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Signs and symptoms of vitamin D deficiency

Updated April 17, 2017

Vitamin D is essential to humans because it aids in calcium absorption and helps regulate phosphorus and calcium in the blood. Vitamin D is not naturally found in many foods, but small amounts are in eggs, fish, and fish liver oils. People can also meet their vitamin D needs through sun exposure. People most at risk for vitamin D deficiency are infants who are exclusively breast-fed, people with naturally dark skin, the elderly, and those who use sunscreen on all exposed skin.

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Children who do not get enough vitamin D can develop rickets, according to Oregon State University's Linus Pauling Institute. In children with rickets, the bones do not mineralize and cannot adequately bear weight. When this happens, the long bones of the arms and legs can have a bowed appearance. In infants with rickets, the soft spots on the skull may not close as quickly as normal and the ribcage can be deformed.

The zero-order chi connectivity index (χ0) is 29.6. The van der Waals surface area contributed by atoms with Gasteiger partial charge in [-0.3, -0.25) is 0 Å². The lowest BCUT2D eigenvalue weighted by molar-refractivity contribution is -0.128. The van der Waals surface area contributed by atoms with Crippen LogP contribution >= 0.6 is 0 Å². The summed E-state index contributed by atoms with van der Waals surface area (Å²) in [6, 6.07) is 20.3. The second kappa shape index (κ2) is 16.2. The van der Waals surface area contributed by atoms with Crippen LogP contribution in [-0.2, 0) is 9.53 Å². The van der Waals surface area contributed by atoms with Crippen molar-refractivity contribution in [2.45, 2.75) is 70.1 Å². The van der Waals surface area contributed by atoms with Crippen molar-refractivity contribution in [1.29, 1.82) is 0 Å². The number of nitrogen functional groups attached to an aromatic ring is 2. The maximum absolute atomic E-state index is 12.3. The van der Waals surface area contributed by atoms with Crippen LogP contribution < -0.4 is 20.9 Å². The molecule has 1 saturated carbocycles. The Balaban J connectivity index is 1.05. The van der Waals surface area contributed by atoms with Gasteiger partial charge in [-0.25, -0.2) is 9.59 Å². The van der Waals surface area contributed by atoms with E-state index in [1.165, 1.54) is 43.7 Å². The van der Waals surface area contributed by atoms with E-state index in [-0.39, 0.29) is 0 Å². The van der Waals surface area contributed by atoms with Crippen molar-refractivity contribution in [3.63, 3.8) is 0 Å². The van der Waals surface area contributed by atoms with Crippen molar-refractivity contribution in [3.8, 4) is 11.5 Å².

In severe cases of vitamin D deficiency, children can suffer from seizures, according to the Linus Pauling Institute. The seizures develop because of a condition called hypocalcaemia, in which serum levels of calcium are extremely low.


A condition called osteomalacia, also referred to as adult rickets, can develop in adults with significant vitamin D deficiencies. With osteomalacia, bone mineral is depleted, causing bone pain and soft bones, according to the Mayo Clinic. Osteomalacia can also cause bones to break in only minor injuries. The condition is similar to osteoporosis because of the risk of bone injuries.

Muscle Pain and Weakness

Children and adults who are vitamin D deficient can experience muscle pain and weakness as a result. These symptoms can be signs of rickets and osteomalacia, but they can also occur before these conditions develop. In many cases, the pain and weakness is mild and is not noticeable early in the stages of the deficiency, according to the Office of Dietary Supplements.

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About the Author

Anna Aronson began working as a journalist in 2000 and spent six years at suburban Chicago newspapers before pursuing freelance work. She enjoys writing about health care topics, in particular obstetrics, pediatrics and nutrition. She received a Bachelor of Arts in journalism from Eastern Illinois University and is now studying for a Master of Science in medicine degree to become a physician's assistant.

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